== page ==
An American Connection?

FBI agents today detained a Portland, Ore., lawyer after receiving evidence from Spanish authorities that the man's fingerprints allegedly were found on bomb-related evidence associated with the March 11 railway attack in Madrid that killed 191 people and wounded 2,000 people, NEWSWEEK has learned.

The arrest of the lawyer was described by federal law-enforcement authorities as a major investigative breakthrough that for the first time suggests links between an individual inside the United States and the Madrid bombing.

The man was identified as Brandon Mayfield, a convert to Islam who is tangentially linked to one of the chief defendants in the so-called "Portland Seven" case--a suspected terror cell in Oregon whose six surviving members pled guilty last year of plotting to fight for the Taliban against U.S. soldiers during the war in Afghanistan.

Sources said that Mayfield had been under round-the-clock surveillance by the FBI for some time. According to law-enforcement sources, he was picked up by agents in Portland today and is being held as a "material witness" in a Grand Jury investigation--a status that allows the Justice Department to hold him in secret without formally filing charges against him.

A Justice Department spokesman declined to comment on the matter. There was no answer at Mayfield's law office. A woman who answered the phone at his home in Beaverton, Oregon told a reporter, "I can't talk to you right now," and hung up the phone.

Law-enforcement officials today provided few details about the evidence against Mayfield, but said the alleged presence of physical evidence tying the man to the Madrid bombing made it an extremely serious matter. Sources said Mayfield's fingerprints were found on a bag containing bomb material connected to the Spanish attack. But officials said considerable uncertainty remained about Mayfield's role. The lawyer's previous connection to the Portland Seven was tangential; he had represented the interests of one of the chief defendants, Jeffrey Battle, in a custody matter involving Battle's 6-year-old child that arose after he and the other suspects were arrested in the fall of 2002.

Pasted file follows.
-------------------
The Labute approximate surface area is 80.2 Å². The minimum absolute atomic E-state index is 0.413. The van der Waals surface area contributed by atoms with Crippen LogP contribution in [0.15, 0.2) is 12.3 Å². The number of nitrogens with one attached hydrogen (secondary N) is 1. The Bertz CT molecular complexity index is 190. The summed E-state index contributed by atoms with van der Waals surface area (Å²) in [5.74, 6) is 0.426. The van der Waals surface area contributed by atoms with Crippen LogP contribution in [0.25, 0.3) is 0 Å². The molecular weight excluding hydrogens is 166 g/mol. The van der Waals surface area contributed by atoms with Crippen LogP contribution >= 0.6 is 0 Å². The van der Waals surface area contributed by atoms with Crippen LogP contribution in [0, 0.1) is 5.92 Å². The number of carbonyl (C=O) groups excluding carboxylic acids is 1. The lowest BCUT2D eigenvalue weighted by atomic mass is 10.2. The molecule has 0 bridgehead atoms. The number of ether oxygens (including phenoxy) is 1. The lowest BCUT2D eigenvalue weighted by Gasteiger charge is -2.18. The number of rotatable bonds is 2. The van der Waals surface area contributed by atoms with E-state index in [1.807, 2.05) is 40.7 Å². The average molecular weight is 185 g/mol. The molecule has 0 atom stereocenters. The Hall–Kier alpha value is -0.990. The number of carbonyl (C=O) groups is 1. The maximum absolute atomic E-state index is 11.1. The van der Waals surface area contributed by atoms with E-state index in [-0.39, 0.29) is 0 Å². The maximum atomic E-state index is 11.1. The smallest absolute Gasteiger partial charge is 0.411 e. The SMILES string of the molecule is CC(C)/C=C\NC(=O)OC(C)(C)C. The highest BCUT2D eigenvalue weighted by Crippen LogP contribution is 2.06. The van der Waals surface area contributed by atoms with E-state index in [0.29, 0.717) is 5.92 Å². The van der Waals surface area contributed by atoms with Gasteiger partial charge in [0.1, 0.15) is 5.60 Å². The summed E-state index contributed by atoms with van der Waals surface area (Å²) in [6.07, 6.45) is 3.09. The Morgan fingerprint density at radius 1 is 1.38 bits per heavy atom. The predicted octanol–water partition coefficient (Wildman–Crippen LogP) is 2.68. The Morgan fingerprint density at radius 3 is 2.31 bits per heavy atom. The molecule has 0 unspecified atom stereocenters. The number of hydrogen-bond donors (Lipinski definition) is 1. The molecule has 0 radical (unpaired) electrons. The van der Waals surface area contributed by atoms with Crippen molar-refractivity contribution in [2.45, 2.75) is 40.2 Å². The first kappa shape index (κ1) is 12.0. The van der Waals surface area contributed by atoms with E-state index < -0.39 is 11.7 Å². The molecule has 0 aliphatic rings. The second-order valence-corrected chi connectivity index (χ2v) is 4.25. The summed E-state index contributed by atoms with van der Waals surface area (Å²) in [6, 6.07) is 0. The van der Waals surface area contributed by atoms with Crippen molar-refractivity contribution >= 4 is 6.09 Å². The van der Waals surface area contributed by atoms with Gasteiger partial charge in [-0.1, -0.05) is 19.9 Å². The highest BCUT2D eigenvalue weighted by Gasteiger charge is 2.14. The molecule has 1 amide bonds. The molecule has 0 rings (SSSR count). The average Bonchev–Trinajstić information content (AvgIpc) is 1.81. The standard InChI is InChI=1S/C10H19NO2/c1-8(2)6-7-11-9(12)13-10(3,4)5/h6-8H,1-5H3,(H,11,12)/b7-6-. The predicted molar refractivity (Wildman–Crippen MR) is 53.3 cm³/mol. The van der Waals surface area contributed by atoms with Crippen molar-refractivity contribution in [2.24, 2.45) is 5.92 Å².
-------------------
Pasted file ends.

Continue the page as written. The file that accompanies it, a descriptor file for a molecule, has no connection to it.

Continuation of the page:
The Portland Seven case was among the significant--and to some, controversial--cases brought by the Justice Department since September 11. Attorney General John Ashcroft hailed it as a "defining day in America's war against terrorism," asserting that the FBI had "neutralized a suspected terrorist cell within our borders."

Critics later charged that the Justice Department produced no evidence that any of the suspects had engaged in acts of terrorism. But prosecutors did establish that the six men arrested had traveled through China trying unsuccessfully to cross into Pakistan in early October 2001. Their stated goal was to join Taliban forces in Afghanistan to help defend fellow Muslims against U.S. soldiers. (A seventh man was never arrested and prosecutors later said he was killed on the battlefield in Afghanistan.)

Among the most incriminating evidence in the case were secret tape recordings made by a U.S. informant before the group left for Asia.

On the tapes, Battle, a former Army reservist, expressed his hostility to U.S. interests in Afghanistan and his desire to attack a local Jewish religious school or synagogue with automatic weapons. Battle and another main codefendant, Patrice Lumumba Ford, later pled guilty to conspiracy to levy war against the United States, but both refused to agree to cooperate with federal prosecutors. The remaining four also pled guilty.